CALL OF THE WOLF: Dare to enter the lair of the Volkswagen Amarok

BY CHARL BOSCH - JULY 24, 2014

According to the folklores of the Inuit, the inhabitants of the Arctic regions surrounding Greenland, Canada and Alaska - more commonly known as Eskimos - any hunter, foolish enough to be hunting at night, would fall victim to a massive wolf-like creature known as an amaroq.

Much like its mythological namesake, Volkswagen’s Amarok attests to the company’s sole aim of taking a large bite out of the South African bakkie market and generally, hunt down the established players such as the Toyota Hilux, Isuzu KB and the Ford Ranger.

Launched in late 2009, the Amarok is Volkswagen’s first attempt at producing an in-house one-ton pick-up following an unsuccessful joint venture with Toyota, which resulted in the Taro, a rebadged left hand-drive Toyota Hilux sold in European countries from 1989 to 1997.

Styled by current Volkswagen lead designer, Walter de’Silva, whose credits include the Audi A5 and R8, Volkswagen Scirocco and current Polo to name but a few, the Amarok was previewed in 2008 as the robust pick-up concept to general positive reaction by the world’s motoring press.

Once in production, however, many an eyebrow was raised at Volkswagen’s decision to equip their new creation with a 2.0-litre single or bi-turbo diesel engine in a segment where most rivals sported 2.5-litre engines as a minimum. It triggered one of the biggest debates in the local bakkie market with many questioning Volkswagen’s decision and whether this was nothing more than a sheep in wolf’s clothing.

Yet, it also proved to be the Amarok’s main draw card with many sceptics lining up at dealerships to find out for themselves if a 2.0-litre bi-turbo diesel double cab 4x4 could really work. Indeed, many sceptics returned from their test drives, clearly stunned and surprised as the number of Amarok sightings on the countries’ roads skyrocketed.

One of the first Amarok buyers turned out to be non-other than 11 times national rally champion and all round motorsport superstar, Sarel van der Merwe. Not only did SuperVan make the Amarok his personal vehicle of choice, but he also made it the mainstay in his self-created Spirit of Africa Trophy, a demanding off-road challenge designed to push the competitors and the Amarok to the limit.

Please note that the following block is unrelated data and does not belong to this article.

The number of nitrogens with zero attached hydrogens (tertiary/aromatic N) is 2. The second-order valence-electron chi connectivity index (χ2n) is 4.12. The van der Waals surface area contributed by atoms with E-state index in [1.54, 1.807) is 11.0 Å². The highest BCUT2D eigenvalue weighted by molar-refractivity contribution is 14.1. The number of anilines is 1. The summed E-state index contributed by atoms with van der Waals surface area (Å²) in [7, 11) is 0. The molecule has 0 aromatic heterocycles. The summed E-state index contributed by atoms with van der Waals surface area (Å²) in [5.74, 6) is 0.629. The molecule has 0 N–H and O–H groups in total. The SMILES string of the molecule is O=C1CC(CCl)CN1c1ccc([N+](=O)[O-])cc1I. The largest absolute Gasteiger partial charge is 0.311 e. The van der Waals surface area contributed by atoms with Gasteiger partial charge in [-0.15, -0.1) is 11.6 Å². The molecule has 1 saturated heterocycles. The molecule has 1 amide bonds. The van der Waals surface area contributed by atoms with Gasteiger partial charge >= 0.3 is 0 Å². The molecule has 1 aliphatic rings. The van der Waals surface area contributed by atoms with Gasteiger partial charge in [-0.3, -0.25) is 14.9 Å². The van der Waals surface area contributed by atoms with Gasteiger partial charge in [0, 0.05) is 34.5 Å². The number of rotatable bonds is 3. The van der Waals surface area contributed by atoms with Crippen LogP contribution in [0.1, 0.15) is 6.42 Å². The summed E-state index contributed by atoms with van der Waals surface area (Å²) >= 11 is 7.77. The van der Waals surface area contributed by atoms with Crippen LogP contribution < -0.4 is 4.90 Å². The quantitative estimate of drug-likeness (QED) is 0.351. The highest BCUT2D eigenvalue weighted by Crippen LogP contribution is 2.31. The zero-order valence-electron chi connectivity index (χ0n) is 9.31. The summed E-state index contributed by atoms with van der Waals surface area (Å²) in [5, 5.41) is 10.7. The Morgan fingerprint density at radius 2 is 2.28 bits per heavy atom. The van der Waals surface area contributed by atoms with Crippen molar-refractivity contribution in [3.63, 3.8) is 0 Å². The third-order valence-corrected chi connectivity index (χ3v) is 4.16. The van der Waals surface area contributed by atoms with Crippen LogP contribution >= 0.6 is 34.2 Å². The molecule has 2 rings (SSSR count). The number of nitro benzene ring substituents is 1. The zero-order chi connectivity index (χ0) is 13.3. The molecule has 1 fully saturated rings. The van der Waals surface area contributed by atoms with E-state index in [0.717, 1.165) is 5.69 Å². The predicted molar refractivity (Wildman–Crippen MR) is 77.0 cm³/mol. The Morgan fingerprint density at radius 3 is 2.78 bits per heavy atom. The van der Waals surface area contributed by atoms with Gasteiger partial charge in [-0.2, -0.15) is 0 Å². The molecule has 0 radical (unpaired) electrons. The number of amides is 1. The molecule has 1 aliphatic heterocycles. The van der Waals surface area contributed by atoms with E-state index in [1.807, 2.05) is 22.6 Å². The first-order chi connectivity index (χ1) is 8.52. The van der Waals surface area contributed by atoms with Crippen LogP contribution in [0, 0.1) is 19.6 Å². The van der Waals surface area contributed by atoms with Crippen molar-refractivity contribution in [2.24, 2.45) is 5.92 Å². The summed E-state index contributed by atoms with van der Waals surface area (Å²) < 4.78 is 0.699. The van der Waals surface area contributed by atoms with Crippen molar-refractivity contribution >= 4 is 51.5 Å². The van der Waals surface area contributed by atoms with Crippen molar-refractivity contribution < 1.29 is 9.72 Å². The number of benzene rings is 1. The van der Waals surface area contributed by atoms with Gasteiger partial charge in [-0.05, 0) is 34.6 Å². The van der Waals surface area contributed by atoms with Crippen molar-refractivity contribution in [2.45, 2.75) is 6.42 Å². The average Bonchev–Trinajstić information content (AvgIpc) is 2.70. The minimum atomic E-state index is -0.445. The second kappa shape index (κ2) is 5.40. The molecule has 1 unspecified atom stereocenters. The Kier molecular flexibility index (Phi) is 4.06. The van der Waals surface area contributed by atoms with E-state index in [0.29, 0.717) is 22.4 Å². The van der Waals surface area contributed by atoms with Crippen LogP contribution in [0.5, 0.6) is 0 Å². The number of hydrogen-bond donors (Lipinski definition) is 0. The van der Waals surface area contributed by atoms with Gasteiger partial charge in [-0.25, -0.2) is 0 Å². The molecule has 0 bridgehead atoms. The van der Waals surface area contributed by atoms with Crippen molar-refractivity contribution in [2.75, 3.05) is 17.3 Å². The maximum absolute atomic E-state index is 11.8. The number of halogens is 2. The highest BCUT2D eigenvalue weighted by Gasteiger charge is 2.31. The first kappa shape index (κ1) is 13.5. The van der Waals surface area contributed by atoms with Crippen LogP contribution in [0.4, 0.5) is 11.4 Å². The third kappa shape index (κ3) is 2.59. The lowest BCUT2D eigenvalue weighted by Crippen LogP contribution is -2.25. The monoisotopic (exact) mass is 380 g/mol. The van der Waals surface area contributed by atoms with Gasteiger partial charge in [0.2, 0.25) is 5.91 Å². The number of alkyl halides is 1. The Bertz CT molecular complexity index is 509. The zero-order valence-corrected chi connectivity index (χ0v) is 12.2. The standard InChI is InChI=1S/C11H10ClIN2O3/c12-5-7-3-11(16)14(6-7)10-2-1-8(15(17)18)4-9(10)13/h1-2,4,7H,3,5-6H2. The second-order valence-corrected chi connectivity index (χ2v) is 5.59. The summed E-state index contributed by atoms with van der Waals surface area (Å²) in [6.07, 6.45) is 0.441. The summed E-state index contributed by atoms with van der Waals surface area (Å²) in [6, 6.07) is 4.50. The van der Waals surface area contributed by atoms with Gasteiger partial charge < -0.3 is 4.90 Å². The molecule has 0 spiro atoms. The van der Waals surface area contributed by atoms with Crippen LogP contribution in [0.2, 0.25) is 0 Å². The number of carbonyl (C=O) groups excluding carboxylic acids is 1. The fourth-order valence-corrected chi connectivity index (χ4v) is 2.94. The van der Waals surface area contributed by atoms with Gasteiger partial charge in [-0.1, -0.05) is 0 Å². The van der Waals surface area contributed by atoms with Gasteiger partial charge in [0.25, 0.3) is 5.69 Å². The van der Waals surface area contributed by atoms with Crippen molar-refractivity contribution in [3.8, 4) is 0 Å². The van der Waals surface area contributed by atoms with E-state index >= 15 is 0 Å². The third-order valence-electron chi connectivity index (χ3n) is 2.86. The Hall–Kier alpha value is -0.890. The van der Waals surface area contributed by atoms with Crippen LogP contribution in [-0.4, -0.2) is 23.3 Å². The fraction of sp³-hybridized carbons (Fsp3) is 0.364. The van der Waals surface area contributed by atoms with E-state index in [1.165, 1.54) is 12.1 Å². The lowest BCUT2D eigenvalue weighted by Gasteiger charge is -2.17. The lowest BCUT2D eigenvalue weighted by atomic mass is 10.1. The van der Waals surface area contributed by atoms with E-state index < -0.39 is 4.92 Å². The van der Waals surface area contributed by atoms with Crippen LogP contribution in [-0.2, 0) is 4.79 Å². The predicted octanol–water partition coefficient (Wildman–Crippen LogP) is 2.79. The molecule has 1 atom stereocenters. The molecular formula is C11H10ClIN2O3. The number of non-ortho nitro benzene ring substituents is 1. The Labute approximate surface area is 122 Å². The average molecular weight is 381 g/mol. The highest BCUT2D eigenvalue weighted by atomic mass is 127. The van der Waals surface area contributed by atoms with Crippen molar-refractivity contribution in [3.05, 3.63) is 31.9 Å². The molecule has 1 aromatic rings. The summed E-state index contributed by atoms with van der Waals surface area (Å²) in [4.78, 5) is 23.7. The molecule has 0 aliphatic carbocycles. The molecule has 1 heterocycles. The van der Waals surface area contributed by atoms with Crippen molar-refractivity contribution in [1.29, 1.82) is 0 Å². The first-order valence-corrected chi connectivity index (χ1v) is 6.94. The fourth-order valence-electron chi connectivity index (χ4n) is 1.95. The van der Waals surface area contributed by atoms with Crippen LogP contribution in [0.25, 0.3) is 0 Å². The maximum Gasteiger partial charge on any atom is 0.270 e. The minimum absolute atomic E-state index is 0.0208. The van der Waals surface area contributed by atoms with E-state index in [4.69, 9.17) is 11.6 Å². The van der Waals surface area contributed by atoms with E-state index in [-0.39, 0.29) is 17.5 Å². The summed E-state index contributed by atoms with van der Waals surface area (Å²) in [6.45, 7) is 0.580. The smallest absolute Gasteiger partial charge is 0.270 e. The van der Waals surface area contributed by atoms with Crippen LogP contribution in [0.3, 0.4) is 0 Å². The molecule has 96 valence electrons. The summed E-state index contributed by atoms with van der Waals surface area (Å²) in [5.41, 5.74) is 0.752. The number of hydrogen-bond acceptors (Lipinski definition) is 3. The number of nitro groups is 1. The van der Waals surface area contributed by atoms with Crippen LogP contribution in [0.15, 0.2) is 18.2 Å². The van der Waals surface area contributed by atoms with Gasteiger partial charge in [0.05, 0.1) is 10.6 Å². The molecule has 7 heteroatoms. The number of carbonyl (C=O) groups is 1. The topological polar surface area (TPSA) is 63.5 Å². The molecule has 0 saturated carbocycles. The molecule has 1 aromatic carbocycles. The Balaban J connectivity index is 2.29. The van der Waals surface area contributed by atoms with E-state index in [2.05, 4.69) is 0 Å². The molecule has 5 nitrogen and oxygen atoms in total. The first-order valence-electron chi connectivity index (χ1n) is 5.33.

Likewise, intrepid explorer, Johan Badenhorst, famous for his many trans-African treks as shown in the television series, Voetspore, opted for three Amaroks during his trek from Cape Agulhas to Alexandria, Egypt in 2011.

Apart from a single breakdown, caused by an oddly fitted aftermarket bumper, all three Amaroks ran smoothly and reached their objective. The ability and impression the Amarok made on him was such that for his most recent expedition, Voetspore Across The Equator, Badenhorst and crew once again opted for three Amaroks, two of which were fitted with Volkswagen’s brand new eight-speed automatic transmission.

Returning back to South Africa, Badenhorst commented that following the equator was one of his longest and most difficult expeditions yet, but it was also one of the most comfortable trips, thanks to the ease of drive in the Amarok auto. In fact such has been his confidence, that he plans to use the equator-conquering Amarok as-is, for his next adventure.

I also had my doubts as to whether a 2.0-litre engine would work in a bakkie, hence wasted little time when the moment arrived to get behind the wheel of the updated 2014 Amarok.

Although nothing has changed from a styling perspective, the biggest alteration has been the fitment of the aforementioned eight-speed automatic transmission, the first in a bakkie as well as a torque increase of 20 N.m. More controversially, however, has been the replacement of the traditional low range setup in favour of a very low first gear ratio.

Having been off-roading with my family since age nine, and knowing the importance of low range, I was most keen to find out how the Amarok fairs on the loose stuff.

What immediately stood out were the typical Volkswagen levels of refinement. Despite the fitment of optional 17-inch off-road tyres, the ride was extremely comfortable and the cabin free from any road or indeed engine noise. In fact, so quiet was the engine upfront that it reached ‘haunted house’ levels in the cabin.

As to be expected, build quality is typical Volkswagen with soft-touch plastics throughout as well as a high level of specification which included a six-speaker MP3 compatible radio / CD sound system, two-zone climate control, cruise control, electric windows and mirrors, a large glovebox between the front seats, and on the safety side, ABS with EBD and ESP, four airbags and a four star EuroNCAP crash rating.

Where the Amarok really shines is in the drivetrain department. Here, the eight-speed box is the undoubted jewel in the crown as the shifts are not only silky smooth but matched perfectly with the engine’s torque delivery.

With its on-road prowess established, it was time to go off-road. With off-road mode engaged, the Amarok made light work of a soft dune and never once got stuck despite not having low range.

Also highlighted was the off-road ABS function which, when activated, reduces the braking distance on gravel roads.Does it work? How does braking from 100 km/h on loose gravel and keeping in a straight line sound?

My tenure over, I was left in total awe of a vehicle I once loathed. As many before me had found out, what the figures say on paper, doesn’t match the sensation and feel of getting behind the wheel and experiencing what Volkswagen’s wolf has to offer.

To book a test drive, visit Tavcor Commercial Vehicles at the bottom of Mount Road, Port Elizabeth or contact 041 404 4400.